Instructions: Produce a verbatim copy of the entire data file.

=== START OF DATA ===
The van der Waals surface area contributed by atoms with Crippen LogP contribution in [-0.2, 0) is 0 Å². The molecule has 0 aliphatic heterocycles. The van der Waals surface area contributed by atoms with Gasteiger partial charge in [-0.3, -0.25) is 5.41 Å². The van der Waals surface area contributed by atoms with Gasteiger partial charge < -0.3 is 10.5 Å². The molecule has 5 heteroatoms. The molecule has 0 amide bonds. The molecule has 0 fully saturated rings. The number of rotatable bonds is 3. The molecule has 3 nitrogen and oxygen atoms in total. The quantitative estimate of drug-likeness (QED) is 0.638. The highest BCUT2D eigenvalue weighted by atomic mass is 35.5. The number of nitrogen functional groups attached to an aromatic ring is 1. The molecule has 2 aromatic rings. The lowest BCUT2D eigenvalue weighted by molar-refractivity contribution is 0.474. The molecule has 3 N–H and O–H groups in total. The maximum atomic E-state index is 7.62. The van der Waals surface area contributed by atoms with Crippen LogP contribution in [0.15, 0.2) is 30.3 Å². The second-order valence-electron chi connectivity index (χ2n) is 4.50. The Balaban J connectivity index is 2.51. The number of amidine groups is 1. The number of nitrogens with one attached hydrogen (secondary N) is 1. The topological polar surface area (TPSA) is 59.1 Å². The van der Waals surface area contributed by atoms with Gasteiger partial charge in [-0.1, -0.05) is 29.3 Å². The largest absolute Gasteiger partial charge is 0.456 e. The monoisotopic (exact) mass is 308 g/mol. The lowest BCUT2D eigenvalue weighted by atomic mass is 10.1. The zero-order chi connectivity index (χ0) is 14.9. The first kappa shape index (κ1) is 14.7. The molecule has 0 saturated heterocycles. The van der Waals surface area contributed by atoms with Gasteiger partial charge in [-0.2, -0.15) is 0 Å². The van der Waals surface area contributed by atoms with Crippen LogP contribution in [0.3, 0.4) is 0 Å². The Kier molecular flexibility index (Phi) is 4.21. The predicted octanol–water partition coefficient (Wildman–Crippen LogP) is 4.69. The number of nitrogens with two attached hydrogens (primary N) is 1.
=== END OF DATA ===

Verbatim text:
The van der Waals surface area contributed by atoms with Crippen LogP contribution in [-0.2, 0) is 0 Å². The molecule has 0 aliphatic heterocycles. The van der Waals surface area contributed by atoms with Gasteiger partial charge in [-0.3, -0.25) is 5.41 Å². The van der Waals surface area contributed by atoms with Gasteiger partial charge < -0.3 is 10.5 Å². The molecule has 5 heteroatoms. The molecule has 0 amide bonds. The molecule has 0 fully saturated rings. The number of rotatable bonds is 3. The molecule has 3 nitrogen and oxygen atoms in total. The quantitative estimate of drug-likeness (QED) is 0.638. The highest BCUT2D eigenvalue weighted by atomic mass is 35.5. The number of nitrogen functional groups attached to an aromatic ring is 1. The molecule has 2 aromatic rings. The lowest BCUT2D eigenvalue weighted by molar-refractivity contribution is 0.474. The molecule has 3 N–H and O–H groups in total. The maximum atomic E-state index is 7.62. The van der Waals surface area contributed by atoms with Crippen LogP contribution in [0.15, 0.2) is 30.3 Å². The second-order valence-electron chi connectivity index (χ2n) is 4.50. The Balaban J connectivity index is 2.51. The number of amidine groups is 1. The number of nitrogens with one attached hydrogen (secondary N) is 1. The topological polar surface area (TPSA) is 59.1 Å². The van der Waals surface area contributed by atoms with Gasteiger partial charge in [-0.1, -0.05) is 29.3 Å². The largest absolute Gasteiger partial charge is 0.456 e. The monoisotopic (exact) mass is 308 g/mol. The lowest BCUT2D eigenvalue weighted by atomic mass is 10.1. The zero-order chi connectivity index (χ0) is 14.9. The first kappa shape index (κ1) is 14.7. The molecule has 0 saturated heterocycles. The van der Waals surface area contributed by atoms with Gasteiger partial charge in [-0.2, -0.15) is 0 Å². The van der Waals surface area contributed by atoms with Crippen LogP contribution in [0.3, 0.4) is 0 Å². The Kier molecular flexibility index (Phi) is 4.21. The predicted octanol–water partition coefficient (Wildman–Crippen LogP) is 4.69. The number of nitrogens with two attached hydrogens (primary N) is 1.